Toxoplasms (Toxoplasma gondii) are unicellular organisms and occur in a wide range of mammals, but also birds. Cats are the natural final host and excrete after multiplication in the intestines the parasite eggs, the so-called oocysts through faeces. These are spread by wind, rain and surface water and can survive for a very long time in the environment. They remain infectious for a period of up to 18 months in humid soil and sand. Intermediate hosts can absorb them through drinking water or diet, whereby carnivores and omnivores can also mutually infect themselves. This is for instance the case if a pig eats an infected rat.
Humans are infected through the uptake of oocysts or the consumption of meat of infected animals such as pigs or sheep. The consumption of the following foods has to be considered as a risk factor in view of an infection with toxoplasms:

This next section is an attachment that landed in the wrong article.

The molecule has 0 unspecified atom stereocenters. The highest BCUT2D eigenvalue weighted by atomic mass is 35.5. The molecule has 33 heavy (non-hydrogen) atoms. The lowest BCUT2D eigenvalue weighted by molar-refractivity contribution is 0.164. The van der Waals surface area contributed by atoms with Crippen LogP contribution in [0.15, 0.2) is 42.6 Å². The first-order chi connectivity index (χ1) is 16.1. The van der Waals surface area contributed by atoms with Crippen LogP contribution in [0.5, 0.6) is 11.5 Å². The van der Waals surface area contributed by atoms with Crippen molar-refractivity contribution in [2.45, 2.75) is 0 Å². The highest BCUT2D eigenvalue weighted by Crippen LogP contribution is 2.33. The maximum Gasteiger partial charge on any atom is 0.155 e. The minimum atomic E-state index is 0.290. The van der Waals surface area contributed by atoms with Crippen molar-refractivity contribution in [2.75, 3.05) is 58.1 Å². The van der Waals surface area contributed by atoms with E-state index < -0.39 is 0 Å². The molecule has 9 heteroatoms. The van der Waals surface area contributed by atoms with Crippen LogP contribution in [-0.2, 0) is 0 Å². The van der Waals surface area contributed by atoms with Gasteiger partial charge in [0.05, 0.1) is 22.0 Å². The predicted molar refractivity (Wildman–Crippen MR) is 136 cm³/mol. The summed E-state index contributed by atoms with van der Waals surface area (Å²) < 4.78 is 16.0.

- Raw meat, mainly from pigs, sheep and goats, but also from game;
- Raw meat products, such as minced meat and raw sausage;
- Raw, non-washed fruit and vegetables.
In healthy adults an infection with toxoplasms develops as a rule without symptoms.
Severe cases of toxoplasmosis occur if women are infected for the first time during pregnancy and the development of the foetus in the womb is disturbed. In Germany the congenital form of toxoplasmosis, i.e. if a child is already infected during pregnancy with toxoplasms is reportable. Between 2001 and 2010 an average of 18 cases of congenital toxoplasmosis was reported. The focus of prophylaxis is on preventive check-ups during pregnancy.